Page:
After releasing five studio records and becoming one of the country’s most reliably exciting live acts, the Headstones did call it quits in 2003, a breakup that was at least partially due to Dillon’s relapse into heroin addiction. The charismatic frontman would go on to have a successful acting career after his breakout role in Bruce McDonald’s 1996 Hard Core Logo — he recently showed up in David Lynch’s surreal 2017 Twin Peaks reboot, for instance — and released a 2005 solo record under the name the Hugh Dillon Redemption Choir. The Headstones reunited in 2011 for a successful tour and began recording again a few years later with 2013’s Juno-nominated release Love + Fury.  In 2017, the band released Little Army, which included the No. 1 single Devil’s On Fire.

So while the most recent tour, which hits Calgary’s Grey Eagle Casino on Nov. 16 may find the now six-piece band playing its debut album from beginning to end, it’s hard to see The Headstones as a nostalgia act.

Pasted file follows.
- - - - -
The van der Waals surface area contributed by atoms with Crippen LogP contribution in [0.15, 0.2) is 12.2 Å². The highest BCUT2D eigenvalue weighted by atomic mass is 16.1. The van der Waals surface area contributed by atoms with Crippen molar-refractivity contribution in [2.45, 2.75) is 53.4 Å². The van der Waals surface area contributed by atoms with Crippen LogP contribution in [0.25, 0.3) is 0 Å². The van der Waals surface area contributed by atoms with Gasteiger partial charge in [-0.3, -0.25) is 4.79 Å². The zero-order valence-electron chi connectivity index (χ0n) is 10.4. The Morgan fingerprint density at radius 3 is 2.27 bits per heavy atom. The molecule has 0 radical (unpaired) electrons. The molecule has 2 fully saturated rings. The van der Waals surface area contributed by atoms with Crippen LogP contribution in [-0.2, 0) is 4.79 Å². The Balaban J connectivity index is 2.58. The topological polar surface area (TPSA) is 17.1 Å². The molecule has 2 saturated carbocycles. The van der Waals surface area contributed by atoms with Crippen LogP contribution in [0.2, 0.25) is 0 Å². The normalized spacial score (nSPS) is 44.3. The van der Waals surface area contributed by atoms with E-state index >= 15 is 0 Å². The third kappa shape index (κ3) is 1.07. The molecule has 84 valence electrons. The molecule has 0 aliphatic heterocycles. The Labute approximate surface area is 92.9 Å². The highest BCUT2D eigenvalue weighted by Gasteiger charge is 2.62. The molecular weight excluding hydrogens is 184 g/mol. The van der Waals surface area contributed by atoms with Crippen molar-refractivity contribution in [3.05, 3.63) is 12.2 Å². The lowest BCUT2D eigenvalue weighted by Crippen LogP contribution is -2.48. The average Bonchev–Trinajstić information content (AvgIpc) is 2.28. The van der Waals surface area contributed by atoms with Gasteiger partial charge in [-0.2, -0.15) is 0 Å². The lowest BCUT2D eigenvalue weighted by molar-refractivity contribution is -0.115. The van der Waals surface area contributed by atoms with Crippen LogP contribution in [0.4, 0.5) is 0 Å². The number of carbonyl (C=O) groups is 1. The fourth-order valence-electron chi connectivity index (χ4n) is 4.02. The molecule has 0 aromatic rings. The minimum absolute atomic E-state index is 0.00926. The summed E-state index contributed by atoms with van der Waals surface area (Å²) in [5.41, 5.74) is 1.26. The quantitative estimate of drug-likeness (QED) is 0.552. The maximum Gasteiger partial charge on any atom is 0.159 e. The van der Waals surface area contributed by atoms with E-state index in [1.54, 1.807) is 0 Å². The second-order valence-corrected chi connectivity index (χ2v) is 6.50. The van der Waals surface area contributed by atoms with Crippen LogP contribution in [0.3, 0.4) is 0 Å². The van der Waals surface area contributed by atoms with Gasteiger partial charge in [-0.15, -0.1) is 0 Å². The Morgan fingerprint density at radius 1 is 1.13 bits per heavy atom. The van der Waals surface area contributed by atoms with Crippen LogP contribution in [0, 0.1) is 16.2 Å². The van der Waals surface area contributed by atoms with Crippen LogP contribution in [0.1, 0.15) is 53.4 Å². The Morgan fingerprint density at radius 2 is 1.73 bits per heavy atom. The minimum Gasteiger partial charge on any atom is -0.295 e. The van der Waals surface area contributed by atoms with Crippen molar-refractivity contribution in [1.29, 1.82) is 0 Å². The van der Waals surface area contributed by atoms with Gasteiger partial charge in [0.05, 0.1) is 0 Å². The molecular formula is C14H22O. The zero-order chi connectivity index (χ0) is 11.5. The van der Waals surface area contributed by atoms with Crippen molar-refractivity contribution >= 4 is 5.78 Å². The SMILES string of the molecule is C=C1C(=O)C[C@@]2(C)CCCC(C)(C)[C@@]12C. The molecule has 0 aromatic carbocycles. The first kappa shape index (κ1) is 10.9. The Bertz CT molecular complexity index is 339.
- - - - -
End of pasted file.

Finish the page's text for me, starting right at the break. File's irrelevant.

Dillon says the band is recording new material. As a songwriter, Dillon’s life may be very different from that of the angry young man who wrote about mental health issues and addiction on songs such as Heart of Darkness and It’s All Over, but he says the writing process hasn’t changed all that much in 25 years.

“It’s almost unconscious, you have to go in and find what drives you or what makes you angry,” he says. “Most people walk around saying ‘No, I’m fine. Everything is great’ and underneath it isn’t that. That’s what’s great about this band. It’s therapeutic. Even on Little Army, those songs aren’t ‘Hey baby, baby … ‘ They are talking about everything, from existential angst to you-name-it. It is a place for us to go that allows you to use your poetic license and express yourself. Because there are so many places you can’t express yourself.”

“Sometimes it’s a good exercise to quote that raw rage, or whatever it is, into an articulate piece of art that enables you to continue with your life as opposed to exploding on the street,” he adds with a laugh.